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Researchers add salmon to list of fish at risk from global warming

New research shows that as the world’s waters acidify because of carbon dioxide levels in the atmosphere, the pink salmon (Oncorhynchus gorbuscha) could become smaller and less likely to survive.

July 8, 2015


New research shows that as the world’s waters acidify because of carbon dioxide levels in the atmosphere, the pink salmon (Oncorhynchus gorbuscha) could become smaller and less likely to survive.

Previous studies have repeatedly and consistently explored potentially problematic consequences of change in the pH value of the world’s oceans. The higher the carbon dioxide concentrations in the air as a consequence of the burning of fossil fuels, the greater the change in oceanic acidity levels.

Researchers at the University of British Columbia, Vancouver, and colleagues looked freshwater fish, which represent 40% of all fish, testing embryos in water at acidity levels expected at the end of this century, and observing them for 10 weeks.

The salmon were smaller, and their ability to smell was reduced, which could signify problems in returning to their spawning grounds or for scenting and responding to danger.
They were also less able to use oxygen in their muscles during migration.

Research in Australia found that common pesticides and industrial contaminants washed into rivers were more toxic at higher water temperatures, putting fish such as rainbow trout, silver perch, rainbowfish and western carp gudgeon at risk.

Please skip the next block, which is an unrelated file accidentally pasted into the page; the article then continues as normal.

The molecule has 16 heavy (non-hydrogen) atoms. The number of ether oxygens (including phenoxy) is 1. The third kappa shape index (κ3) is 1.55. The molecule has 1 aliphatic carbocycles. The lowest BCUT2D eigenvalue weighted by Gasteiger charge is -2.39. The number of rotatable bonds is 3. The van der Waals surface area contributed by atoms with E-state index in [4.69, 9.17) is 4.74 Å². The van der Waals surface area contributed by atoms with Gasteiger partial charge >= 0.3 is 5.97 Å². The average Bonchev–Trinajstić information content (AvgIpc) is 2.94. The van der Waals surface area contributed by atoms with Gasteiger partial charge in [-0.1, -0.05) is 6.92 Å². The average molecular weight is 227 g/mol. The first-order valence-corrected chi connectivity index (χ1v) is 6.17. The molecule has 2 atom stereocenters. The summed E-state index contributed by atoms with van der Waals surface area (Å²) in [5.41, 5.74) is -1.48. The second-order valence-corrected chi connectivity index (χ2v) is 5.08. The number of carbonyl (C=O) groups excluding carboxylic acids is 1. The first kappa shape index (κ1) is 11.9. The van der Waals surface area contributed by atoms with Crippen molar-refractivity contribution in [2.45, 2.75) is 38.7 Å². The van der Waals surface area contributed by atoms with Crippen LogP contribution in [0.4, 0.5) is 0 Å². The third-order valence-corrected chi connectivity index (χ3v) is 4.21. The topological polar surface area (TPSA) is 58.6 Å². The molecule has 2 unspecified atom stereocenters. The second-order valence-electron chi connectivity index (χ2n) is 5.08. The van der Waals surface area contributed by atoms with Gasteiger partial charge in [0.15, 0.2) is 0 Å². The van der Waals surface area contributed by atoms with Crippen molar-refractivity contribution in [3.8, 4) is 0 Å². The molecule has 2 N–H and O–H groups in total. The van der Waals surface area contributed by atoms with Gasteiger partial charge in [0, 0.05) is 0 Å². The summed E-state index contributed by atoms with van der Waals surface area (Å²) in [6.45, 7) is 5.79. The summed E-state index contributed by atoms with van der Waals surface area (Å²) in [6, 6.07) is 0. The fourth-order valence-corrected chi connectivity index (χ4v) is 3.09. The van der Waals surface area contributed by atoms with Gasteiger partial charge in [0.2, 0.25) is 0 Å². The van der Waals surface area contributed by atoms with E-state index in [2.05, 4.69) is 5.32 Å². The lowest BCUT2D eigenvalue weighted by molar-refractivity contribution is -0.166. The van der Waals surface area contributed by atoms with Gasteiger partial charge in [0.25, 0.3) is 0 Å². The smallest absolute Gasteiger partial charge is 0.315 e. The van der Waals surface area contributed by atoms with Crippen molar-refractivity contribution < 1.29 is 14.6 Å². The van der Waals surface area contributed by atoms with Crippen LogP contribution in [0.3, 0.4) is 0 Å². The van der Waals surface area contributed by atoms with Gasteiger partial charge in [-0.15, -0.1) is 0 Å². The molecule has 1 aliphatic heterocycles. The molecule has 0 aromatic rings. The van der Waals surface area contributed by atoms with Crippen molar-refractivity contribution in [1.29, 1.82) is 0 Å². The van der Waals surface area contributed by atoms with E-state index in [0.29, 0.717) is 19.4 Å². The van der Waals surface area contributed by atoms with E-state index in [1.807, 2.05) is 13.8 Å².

The 5°C average warming in global atmospheric temperatures predicted by 2100 means that many fish are likely to migrate away from their existing habitats considerably faster than they are doing now.

Jean-Pierre Gattuso, of the Oceanological Observatory in Villefranche, France, and colleagues looked at the evidence on a global scale and report in Science journal, that without attempts to mitigate global warming, the oceans and the creatures in them will be seriously affected by temperature changes and acidification.

“On a positive note, we still have options to substantially reduce these impacts now, but the longer we wait the fewer and fewer options we have,” warns co-author William Cheung, of the fisheries center at Canada’s University of British Columbia.

Source: Tim Radford. Climate News Network. Read the full article here.

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